17 June 2020

Eagle People Profiles - David Anderson


by Rick T.

17 June 2020

Todays Eagle People Profile features David Anderson, a researcher and raptor worker with a huge wealth of experience of working with Golden Eagles and other birds of prey.

David also works closely with the project, offering advice, guidance and fitting the translocated birds with their sat-tags prior to release.

Many thanks to David for contributing to our project blog.

'My first real sighting of a golden eagle was with my grandfather at Edinburgh Zoo, where 2 eagles were held in a cage near the top of the Zoo. On subsequent visits I would race to the top of the hill just to stare in wonderment at them. Knowing what I know now about Eagles; this was a pitiful existence for a bird that has such mastery of the air.

My first ever real encounter with a wild golden eagle was in the mid 70’s; I was 14 years old on a field trip to Benmore field centre in Cowal in south Argyll. It was a bright, dry day in February where snow-capped hills filled the glen. With 20 other kids, teachers and instructors, our first challenge was to scale a mountain. This was not really the group you would wish to be with when hoping for a wildlife encounter!

After an hour or so into our climb things became quieter as much of the nonsense was taken out of the kids by the steep terrain on this adventure. I was as fit as a butcher’s dog in those days and loved to be out in front with one of the instructors. As we started climbing a very steep snap the group became more strung out, I spotted a pack of grouse coming over the ridge and heading down our way. I could not believe my eyes as 14 ptarmigan in full winter plumage were cutting across the hillside against a background of snow and broken patches of heather and molinia. This was magic I thought, having never seen ptarmigan before; brilliantly white and they came so close we could see the red wattle above the eye.Then over the ridge in hot pursuit, an adult golden eagle appeared, ‘Eagle!’ I shouted out to the others.It glided across the hill face without a beat of its wings. She never caught up with the ptarmigan on that occasion; no doubt we had ruined the hunt.She only stayed in view for a few minutes or less before disappearing over the ridge. I couldn’t believe my eyes or my luck, what a day and what an encounter!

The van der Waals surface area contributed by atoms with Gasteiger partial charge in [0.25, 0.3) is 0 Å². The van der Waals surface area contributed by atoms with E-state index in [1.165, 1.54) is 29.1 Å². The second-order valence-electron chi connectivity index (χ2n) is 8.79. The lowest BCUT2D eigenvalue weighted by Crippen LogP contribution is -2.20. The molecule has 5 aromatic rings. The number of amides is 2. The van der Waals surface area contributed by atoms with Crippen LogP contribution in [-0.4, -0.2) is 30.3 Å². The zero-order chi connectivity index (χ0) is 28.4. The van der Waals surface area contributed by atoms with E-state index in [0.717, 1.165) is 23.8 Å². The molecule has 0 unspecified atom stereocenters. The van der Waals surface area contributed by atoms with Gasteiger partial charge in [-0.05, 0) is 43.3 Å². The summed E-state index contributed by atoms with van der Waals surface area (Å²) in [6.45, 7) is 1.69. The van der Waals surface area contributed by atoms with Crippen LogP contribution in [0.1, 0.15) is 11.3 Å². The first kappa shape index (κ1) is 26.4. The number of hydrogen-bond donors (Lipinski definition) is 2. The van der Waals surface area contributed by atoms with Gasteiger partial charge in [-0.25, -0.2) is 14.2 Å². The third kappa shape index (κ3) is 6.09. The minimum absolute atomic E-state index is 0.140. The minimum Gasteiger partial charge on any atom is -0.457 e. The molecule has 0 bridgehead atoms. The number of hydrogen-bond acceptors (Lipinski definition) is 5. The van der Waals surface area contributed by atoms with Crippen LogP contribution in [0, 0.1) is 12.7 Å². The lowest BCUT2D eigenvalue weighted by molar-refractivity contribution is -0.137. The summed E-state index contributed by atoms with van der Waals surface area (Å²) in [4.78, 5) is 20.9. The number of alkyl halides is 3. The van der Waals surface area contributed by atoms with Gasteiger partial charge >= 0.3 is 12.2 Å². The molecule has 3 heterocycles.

Some 10 years after this encounter, I moved to Cowal as a researcher with the Forestry Commission. As part of my work, I would go on to find the nest of this pair, which I have monitored every year since. I have often wondered if it was the bird I had seen on that day who’s nest I found 10 years later, sometimes it’s better not to know all the answers and just to wonder. The eagles are still resident in this territory; however the ptarmigan have sadly long since gone.

I am extremely lucky where eagles are concerned, I have been at the sharp end of up-to-date eagle research in this country for many years. I have had literally thousands of encounters with a bird that I still admire and feel privileged to work with. However, that first true encounter, as a boy, still sticks with me as if it was yesterday. I hope that many more people will also have the privilege to be inspired by such encounters. This is one of the many reasons that I support the south Scotland golden eagle reinforcement project.'


Photos: Top - David Anderson with sat-tagged adult male Golden Eagle. / Middle - Golden Eagle eaglet (2 & a bit weeks old)./ Golden Eagle eaglet (5 weeks old). All photos - David Anderson.